The Corpus Christi Court of Appeals recently affirmed a take nothing judgment against an insurer after applying an offset for the insurer’s litigation costs which exceeded the damages awarded by the jury. In Salinas v. State Farm Lloyds, 2019 WL 1561998 (Tex.App. – Corpus Christi April 11, 2019), Salinas sued State Farm alleging breach of contract and asserting extra-contractual claims arising from State Farm’s handling of a claim for hail damage to their residence. State Farm made a $25,900 settlement offer under Texas Rule of Civil Procedure 167 back in June 2014. Then in June 2017, the jury awarded $38,163.87, which included $10,500 for breach of contract and an identical amount, $10,500 was also awarded under the Texas Deceptive Trade Practices Act (DTPA). And the balance consisted of interest, attorney fees and costs. State Farm filed a motion to modify arguing that DTPA damages were duplicative of the contract damages and that the settlement offer, made three years before under Rule 167, required the court to enter a take-nothing judgment.  Following a hearing for which plaintiff’s counsel was not present, the trial court agreed.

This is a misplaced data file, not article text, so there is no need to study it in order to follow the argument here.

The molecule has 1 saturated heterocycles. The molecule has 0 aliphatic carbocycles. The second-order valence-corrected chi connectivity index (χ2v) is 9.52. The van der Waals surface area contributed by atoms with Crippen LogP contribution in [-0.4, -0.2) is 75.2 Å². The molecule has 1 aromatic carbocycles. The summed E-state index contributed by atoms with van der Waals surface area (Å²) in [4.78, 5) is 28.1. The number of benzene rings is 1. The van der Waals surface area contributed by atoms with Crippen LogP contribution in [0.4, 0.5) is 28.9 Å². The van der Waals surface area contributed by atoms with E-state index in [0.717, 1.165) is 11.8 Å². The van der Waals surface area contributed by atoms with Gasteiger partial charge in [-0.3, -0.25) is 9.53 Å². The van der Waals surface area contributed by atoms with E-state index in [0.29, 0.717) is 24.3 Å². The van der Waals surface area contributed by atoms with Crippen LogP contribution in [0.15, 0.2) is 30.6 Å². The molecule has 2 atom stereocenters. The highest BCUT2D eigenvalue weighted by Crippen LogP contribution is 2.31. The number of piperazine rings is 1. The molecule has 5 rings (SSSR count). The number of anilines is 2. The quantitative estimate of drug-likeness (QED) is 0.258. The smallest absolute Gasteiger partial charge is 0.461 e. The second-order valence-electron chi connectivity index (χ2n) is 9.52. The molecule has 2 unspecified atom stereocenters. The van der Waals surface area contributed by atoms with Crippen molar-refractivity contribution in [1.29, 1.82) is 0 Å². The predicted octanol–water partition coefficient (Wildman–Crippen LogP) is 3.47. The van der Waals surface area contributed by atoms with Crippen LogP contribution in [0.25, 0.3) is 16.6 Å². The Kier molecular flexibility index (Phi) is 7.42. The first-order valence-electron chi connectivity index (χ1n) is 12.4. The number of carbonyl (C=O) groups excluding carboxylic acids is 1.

The Corpus Christi Court of Appeals conducted a two part analysis and in the first part, found that the hearing conducted without plaintiff’s counsel was error.  But in the second part of its analysis, the court determined that the error did not result in harm to Salinas because the trial court correctly applied the one-satisfaction rule to the damage award, disallowing the duplicate award of $10,500 under the DTPA. And, Salinas’s attorney fees were $3,150 at the time the settlement offer expired in 2014. So with interest, the adjusted award was $15,345.45. And because the amount is significantly less than 80% State Farm’s June 2014 Offer of Settlement made under Rule 167, State Farm was entitled to offset its own attorney fees and litigation costs totaling $31,254.35 against the jury award resulting in a take-nothing judgment. Accordingly, the court of appeals found no harm and affirmed the take-nothing judgment in favor of State Farm.  

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